I was involved in a car accident 7 years ago [rear ended> resulting in a 'cardiac contusion'. The racing heart problem started about 18 months ago and I am trying to figure out if it is any of the new medications I take, of the 6 'needed'.
I have also found for about 2 years now, that I suddenly awake on a 'regular bases' with a tremendous "whole body jolt" that 'centers' in my chest, and leaves me gasping for air.
Any assist in information or advise is appreciated.
 
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Betsies replied to An_192059's response:
Hi. I just read your comment about you being awakened during the night by your pounding heart. Ever since I was diagnosed with Congestive Heart Failure back in 2002, this has happened to me as well. I have noticed that since that time, I have become sensitive to heat and cold. Sometimes during the night, I too will be awakened by a pounding heart. I noticed that when I throw off the covers to cool down, my heart slows down. Then I can go back to sleep. If I get too warm, it will happen again. So for me, this solves that problem. I do not know if this is related to the Congestive Heart Failure or not. My heart rate going up does not just occur during the night when I get overheated. It can also happen during the day. I used to live in the San Joaquin Valley where triple digit summers are the norm. For me, it was always best to do whatever I had to do early in the day before it got too hot because otherwise, my heart rate would go up. When I got into a cooler environment, in a room with a fan or air conditioner, I got better. See if this will help you. Good luck.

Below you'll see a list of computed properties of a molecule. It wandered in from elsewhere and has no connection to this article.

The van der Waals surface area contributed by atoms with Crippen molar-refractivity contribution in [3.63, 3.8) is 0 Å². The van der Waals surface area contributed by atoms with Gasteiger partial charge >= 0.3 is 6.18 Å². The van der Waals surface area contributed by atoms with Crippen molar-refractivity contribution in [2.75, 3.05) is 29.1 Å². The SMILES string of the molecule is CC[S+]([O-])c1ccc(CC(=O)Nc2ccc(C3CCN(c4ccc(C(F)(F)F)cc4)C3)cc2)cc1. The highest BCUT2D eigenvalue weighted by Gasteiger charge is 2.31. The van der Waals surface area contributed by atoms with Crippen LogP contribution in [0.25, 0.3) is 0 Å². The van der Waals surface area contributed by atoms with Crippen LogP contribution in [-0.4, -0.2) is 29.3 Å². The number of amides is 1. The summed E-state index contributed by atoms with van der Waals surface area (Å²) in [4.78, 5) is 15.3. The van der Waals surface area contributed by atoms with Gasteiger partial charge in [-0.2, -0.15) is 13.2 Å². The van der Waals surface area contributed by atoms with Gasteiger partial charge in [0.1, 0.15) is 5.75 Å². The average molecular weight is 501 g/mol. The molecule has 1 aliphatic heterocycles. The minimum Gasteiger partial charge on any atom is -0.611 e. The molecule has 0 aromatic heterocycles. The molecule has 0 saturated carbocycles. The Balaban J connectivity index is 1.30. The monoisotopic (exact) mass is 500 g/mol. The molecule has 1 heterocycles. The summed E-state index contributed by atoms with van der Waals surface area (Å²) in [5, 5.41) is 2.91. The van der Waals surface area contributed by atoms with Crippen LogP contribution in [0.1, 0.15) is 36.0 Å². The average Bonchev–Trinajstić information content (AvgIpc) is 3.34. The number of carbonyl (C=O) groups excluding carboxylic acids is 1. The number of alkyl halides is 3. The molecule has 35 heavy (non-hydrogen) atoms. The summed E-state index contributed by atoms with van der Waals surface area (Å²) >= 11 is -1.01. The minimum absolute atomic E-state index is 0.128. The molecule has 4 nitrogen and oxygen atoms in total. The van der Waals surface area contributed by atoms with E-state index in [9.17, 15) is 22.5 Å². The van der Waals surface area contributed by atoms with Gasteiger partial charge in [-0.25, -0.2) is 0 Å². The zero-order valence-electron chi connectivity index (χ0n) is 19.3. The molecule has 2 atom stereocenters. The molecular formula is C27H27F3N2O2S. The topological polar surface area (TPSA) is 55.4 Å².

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reshea47 responded:
This has happened to me 3 times this year. When I awoke, my bp was 210/100 and my pulse was 130 so I took an anxiety pill, called 911 and did some deep breathing. My BP went down to 130/80 and pulse 88 by the time the paramedics arrived. However, every time I went back to sleep, it happened over and over again so I went to the doctor and found that my potassium was low. I wasn't drinking enough water but it happened again when my potassium level was ok. This all began after I started a rigorous weight lifting program this year. I now drink lots of water and try not to eat anything too salty or sweet before bedtime. I have been ok for the last few months.